Despite high household income in N.J., food stamp usage doubles to 1 in 10 residents | Economy | -- Your State. Your News.

Jan 28th
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Despite high household income in N.J., food stamp usage doubles to 1 in 10 residents

NJDollars030911_optBY BOB HOLT

New Jersey Department of Human Services data shows that as of September 2011, more than 400,000 households and almost 822,000 people had signed up for the state’s food stamp program, or one in 10 residents.

That number has doubled since 2008, even though New Jersey came in second among states in household income last year.

According to, since November 2008, the number of households using food stamps has been in double figures for years, and reached its highest point this past March when the number was 28.6 percent higher than it had been the previous year.

The state has made the food stamp program more available to residents, and relaxed the rules on qualifying. According to Nutrition News, the annual gross income limit for a single person in New Jersey to be eligible went from $14,701.50 in April 2010 to $20,146.50, and the maximum income for a family of three rose from $23,803 per year to $34,281. Also, state residents no longer have to list their assets.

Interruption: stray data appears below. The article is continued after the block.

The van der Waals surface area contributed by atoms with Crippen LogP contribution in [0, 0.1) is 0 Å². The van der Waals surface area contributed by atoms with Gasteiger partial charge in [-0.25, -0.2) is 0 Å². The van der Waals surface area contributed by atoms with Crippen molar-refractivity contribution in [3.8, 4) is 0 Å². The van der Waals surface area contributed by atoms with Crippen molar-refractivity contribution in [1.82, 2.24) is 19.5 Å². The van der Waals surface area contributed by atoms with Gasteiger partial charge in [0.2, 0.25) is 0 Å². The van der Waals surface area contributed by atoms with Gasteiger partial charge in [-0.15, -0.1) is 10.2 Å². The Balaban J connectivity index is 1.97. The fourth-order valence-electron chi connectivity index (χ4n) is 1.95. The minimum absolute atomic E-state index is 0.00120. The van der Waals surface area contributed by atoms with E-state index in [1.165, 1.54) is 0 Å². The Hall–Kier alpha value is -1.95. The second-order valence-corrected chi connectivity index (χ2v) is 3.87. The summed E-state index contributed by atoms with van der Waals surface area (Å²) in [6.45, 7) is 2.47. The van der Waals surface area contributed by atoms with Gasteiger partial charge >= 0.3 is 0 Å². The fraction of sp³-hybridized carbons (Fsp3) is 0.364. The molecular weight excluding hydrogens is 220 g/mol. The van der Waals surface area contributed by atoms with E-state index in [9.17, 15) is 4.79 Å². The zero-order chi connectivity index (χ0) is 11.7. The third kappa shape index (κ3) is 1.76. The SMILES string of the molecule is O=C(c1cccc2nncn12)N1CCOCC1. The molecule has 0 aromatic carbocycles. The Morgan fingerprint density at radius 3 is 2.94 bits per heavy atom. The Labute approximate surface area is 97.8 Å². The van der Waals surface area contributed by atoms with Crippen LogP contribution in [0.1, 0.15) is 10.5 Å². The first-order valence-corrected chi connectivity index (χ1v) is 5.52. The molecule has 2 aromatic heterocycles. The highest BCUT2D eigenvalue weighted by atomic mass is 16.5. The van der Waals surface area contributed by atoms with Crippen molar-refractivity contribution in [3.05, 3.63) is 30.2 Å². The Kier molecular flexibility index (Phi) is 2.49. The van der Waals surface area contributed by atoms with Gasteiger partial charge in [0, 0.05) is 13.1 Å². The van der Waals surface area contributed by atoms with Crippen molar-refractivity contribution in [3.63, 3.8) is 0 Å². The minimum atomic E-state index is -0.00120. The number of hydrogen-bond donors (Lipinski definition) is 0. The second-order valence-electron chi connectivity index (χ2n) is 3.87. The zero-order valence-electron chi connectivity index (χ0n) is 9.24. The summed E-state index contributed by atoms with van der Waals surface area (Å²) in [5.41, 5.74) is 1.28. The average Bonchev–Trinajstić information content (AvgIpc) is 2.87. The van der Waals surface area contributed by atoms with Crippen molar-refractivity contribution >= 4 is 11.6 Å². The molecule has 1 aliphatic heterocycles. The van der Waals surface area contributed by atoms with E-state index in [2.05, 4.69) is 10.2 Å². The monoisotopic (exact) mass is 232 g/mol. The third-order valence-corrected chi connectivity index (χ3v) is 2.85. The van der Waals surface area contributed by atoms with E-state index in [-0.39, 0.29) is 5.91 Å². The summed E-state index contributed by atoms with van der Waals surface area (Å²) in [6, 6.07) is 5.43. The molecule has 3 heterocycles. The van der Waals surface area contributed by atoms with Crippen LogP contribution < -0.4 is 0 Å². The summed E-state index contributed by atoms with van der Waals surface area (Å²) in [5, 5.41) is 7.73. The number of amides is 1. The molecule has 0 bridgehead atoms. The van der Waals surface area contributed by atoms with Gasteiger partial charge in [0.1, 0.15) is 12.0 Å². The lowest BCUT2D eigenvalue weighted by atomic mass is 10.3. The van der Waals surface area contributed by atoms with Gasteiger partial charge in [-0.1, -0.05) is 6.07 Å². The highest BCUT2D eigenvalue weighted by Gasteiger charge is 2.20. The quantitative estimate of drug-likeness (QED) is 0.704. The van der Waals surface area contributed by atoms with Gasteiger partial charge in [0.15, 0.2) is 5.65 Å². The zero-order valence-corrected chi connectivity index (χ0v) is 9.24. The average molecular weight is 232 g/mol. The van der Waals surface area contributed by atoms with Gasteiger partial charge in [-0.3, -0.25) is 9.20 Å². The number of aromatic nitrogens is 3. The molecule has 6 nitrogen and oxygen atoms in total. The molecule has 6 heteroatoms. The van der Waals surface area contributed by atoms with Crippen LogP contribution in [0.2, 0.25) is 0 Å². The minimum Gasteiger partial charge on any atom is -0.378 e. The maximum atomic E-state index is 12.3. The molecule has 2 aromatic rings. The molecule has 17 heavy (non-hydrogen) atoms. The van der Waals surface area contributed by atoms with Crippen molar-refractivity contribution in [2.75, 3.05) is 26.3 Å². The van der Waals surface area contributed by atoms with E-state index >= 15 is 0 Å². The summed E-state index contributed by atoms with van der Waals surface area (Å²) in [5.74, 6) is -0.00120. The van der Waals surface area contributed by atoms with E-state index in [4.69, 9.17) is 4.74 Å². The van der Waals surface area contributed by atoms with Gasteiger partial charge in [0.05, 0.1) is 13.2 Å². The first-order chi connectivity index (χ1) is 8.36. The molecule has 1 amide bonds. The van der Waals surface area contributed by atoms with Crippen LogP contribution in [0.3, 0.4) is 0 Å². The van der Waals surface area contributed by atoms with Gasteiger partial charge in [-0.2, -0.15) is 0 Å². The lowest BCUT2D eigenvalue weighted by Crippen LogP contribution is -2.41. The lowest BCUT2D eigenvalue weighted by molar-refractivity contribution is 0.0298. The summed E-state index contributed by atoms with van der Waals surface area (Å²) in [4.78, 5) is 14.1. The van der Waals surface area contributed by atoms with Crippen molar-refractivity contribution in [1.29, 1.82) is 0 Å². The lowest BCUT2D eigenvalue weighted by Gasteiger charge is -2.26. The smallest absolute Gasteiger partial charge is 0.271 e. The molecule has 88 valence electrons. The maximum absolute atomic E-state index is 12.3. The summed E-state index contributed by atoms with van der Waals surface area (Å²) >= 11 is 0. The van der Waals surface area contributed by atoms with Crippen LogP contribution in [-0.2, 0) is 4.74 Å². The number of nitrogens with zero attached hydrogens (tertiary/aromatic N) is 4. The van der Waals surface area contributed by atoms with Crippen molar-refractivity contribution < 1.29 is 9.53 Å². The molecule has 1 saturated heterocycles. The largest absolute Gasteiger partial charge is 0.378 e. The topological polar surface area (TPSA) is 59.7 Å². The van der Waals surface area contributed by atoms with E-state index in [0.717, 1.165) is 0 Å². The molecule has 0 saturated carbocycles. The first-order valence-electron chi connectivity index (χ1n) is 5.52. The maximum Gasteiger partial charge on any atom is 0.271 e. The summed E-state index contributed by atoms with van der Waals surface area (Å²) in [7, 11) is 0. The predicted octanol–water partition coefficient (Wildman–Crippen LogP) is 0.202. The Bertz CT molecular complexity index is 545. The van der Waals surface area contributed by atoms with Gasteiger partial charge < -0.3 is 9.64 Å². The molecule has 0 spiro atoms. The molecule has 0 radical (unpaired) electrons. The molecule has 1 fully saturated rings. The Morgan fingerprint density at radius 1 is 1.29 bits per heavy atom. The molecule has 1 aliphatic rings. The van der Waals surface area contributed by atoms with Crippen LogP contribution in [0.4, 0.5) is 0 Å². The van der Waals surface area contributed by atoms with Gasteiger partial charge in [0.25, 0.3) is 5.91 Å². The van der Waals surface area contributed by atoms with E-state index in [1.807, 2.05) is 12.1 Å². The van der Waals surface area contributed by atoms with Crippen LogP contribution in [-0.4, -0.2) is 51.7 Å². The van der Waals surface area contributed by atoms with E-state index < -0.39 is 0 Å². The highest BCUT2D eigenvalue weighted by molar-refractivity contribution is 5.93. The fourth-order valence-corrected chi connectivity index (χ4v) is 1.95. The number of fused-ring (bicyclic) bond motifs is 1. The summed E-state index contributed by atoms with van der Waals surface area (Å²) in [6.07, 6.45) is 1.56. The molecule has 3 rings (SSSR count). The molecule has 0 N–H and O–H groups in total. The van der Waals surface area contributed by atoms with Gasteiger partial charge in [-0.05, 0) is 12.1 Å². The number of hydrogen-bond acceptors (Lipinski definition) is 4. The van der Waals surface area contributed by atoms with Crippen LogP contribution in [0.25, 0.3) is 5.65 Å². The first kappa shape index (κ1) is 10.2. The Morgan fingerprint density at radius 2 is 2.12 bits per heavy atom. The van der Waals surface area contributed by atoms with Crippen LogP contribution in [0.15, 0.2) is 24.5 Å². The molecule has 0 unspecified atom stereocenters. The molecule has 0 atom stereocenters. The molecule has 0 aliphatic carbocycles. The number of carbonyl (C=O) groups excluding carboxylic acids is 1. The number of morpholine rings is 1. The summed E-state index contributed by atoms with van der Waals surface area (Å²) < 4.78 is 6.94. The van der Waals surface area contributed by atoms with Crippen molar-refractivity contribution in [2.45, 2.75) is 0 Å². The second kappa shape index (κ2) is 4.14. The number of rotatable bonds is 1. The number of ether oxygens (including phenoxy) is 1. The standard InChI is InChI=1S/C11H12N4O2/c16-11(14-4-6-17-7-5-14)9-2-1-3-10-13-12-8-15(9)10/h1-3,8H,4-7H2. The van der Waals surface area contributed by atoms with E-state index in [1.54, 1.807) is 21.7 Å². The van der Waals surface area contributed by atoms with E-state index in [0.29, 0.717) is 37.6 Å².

LSNJLAW reports that if your household income falls below 185 percent of the Federal Poverty Level, you may qualify for New Jersey’s Supplemental Nutrition Assistance Program, based on your expenses. A chart is featured here to help you determine if your home meets the program’s income requirements.

Nationwide, the U.S. Department of Agriculture reported that an average of 40.3 million people, or 13 percent of the U.S. got food stamps each month in 2010.


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